Architecture

Understanding how Vertica works helps you effectively design, build, operate, and maintain a Vertica database. This section assumes that you are familiar with the basic concepts and terminology of relational database management systems and SQL.

Column Storage

Vertica stores data in a column format so it can be queried for best performance. Compared to row-based storage, column storage reduces disk I/O, making it ideal for read-intensive workloads. Vertica reads only the columns needed to answer the query. Columns are encoded and compressed to further improve performance.

Vertica uses a number of different encoding strategies, depending on column data type, table cardinality, and sort order. Encoding increases performance because there is less disk I/O during query execution. In addition, you can store more data in less space.

Compression allows a column store to occupy substantially less storage than a row store. In a column store, every value stored in a projection column has the same data type. This greatly facilitates compression, particularly in sorted columns. In a row store, each value of a row can have a different data type, resulting in a much less effective use of compression. The efficient storage methods that Vertica uses allow you to maintain more historical data in physical storage.

Projections

A projection consists of a set of columns with the same sort order, defined by a column to sort by or a sequence of columns by which to sort. Like an index or materialized view in a traditional database, a projection accelerates query processing. When you write queries in terms of the original tables, the query uses the projections to return query results. For more information, see Projections.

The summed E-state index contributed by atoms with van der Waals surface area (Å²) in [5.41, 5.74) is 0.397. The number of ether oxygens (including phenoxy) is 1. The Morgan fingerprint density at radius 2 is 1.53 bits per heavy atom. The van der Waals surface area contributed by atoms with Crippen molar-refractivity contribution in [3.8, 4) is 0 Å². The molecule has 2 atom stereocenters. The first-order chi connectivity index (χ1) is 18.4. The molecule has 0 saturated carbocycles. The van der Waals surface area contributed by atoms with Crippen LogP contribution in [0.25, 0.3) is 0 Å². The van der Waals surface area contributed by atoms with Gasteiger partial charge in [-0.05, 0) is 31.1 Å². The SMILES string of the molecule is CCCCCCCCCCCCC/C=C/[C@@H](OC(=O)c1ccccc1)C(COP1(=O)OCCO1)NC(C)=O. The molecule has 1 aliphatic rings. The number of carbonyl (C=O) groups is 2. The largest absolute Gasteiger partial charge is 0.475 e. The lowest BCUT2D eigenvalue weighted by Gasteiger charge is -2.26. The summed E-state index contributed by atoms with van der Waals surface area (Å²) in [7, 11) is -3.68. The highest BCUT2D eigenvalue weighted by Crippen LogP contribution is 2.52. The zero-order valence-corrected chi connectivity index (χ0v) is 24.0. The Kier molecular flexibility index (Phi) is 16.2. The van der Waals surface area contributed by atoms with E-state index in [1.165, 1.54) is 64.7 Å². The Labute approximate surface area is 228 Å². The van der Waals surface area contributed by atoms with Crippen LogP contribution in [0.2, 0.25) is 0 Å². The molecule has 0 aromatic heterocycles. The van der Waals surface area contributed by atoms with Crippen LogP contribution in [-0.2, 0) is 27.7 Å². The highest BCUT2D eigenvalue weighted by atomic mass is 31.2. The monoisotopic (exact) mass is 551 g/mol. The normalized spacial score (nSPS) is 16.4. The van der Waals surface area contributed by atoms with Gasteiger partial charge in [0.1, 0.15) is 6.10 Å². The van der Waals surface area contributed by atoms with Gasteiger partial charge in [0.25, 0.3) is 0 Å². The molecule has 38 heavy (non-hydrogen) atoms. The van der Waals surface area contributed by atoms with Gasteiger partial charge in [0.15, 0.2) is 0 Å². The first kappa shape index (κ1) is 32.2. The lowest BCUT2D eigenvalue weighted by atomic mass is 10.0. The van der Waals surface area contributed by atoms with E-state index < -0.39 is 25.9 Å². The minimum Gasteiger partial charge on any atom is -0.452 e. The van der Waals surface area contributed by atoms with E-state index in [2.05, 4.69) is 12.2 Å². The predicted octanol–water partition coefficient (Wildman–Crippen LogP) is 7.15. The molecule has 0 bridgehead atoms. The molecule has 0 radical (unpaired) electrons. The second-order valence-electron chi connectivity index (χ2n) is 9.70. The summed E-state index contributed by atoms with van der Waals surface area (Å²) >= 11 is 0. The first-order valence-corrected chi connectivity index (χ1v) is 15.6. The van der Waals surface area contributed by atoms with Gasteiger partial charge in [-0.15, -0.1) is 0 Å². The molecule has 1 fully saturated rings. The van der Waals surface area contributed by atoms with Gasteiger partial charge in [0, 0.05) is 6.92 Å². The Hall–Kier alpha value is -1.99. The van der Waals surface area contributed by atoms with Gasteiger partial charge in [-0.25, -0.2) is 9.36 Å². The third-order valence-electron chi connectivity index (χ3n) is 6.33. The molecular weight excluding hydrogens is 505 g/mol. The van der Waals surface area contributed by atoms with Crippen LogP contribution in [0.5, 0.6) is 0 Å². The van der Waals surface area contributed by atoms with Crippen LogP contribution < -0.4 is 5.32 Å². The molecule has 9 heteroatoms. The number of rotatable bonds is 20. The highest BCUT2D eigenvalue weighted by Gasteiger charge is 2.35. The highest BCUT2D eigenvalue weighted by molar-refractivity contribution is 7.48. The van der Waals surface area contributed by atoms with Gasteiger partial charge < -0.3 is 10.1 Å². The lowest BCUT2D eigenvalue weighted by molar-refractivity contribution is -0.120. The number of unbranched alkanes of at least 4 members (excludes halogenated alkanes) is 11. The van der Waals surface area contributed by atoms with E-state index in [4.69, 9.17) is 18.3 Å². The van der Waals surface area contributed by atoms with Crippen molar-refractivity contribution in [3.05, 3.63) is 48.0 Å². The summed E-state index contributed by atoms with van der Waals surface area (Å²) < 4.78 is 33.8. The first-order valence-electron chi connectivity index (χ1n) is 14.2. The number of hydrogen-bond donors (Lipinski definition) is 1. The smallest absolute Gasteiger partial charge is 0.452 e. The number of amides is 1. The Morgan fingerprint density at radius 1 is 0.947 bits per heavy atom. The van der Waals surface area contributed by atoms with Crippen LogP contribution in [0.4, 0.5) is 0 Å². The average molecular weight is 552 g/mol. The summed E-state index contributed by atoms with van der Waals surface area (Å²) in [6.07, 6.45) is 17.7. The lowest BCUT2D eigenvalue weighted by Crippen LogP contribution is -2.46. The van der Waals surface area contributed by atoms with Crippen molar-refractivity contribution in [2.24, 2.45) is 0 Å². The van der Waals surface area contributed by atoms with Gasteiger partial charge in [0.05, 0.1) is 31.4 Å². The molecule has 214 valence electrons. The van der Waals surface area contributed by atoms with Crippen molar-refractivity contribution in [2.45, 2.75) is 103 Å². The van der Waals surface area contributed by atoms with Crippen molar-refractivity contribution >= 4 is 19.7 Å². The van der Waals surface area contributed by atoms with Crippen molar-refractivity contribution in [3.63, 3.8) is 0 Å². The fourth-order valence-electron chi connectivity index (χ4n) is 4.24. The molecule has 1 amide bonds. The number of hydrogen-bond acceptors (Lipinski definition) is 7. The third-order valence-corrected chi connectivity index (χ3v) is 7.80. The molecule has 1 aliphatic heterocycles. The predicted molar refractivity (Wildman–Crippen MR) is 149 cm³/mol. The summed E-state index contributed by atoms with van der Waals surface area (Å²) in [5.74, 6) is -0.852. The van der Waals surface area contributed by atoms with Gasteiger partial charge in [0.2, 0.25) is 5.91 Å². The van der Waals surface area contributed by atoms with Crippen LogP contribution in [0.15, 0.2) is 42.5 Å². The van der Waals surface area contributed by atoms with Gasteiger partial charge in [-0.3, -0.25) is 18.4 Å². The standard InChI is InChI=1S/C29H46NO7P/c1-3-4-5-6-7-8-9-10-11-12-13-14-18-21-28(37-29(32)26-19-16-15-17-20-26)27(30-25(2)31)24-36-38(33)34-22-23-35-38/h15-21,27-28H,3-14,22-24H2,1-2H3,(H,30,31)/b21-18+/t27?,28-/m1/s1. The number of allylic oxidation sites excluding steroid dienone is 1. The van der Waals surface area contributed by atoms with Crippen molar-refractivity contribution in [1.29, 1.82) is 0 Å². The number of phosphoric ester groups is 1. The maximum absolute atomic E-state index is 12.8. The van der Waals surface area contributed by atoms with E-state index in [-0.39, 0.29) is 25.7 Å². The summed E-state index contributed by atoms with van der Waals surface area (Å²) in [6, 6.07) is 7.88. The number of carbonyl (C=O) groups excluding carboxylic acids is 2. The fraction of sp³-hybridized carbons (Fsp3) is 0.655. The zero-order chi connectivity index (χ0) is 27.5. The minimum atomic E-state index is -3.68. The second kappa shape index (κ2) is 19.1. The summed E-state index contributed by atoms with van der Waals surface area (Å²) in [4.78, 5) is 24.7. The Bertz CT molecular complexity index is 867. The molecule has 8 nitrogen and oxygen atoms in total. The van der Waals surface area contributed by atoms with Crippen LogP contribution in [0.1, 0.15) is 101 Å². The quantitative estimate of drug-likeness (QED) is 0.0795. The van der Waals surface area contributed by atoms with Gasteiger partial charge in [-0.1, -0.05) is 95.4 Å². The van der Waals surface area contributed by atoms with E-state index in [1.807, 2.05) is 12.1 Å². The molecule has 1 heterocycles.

Projections are distributed and replicated across nodes in your cluster, ensuring that if one node becomes unavailable, another copy of the data remains available. This redundancy is called K-safety.

Automatic data replication, failover, and recovery provide for active redundancy, which increases performance. Nodes recover automatically by querying the system.

Eon and Enterprise Modes

A Vertica database runs in one of two modes: Eon or Enterprise. Both modes can be deployed on-premises or in the cloud. In Eon Mode, compute and storage are separate; the database uses shared communal storage, and you can add or remove nodes or subclusters based on demand. In Enterprise Mode, each database node has a share of the data and queries are distributed to take advantage of data locality. Understanding the differences between these modes is key. See Eon vs. Enterprise Mode.

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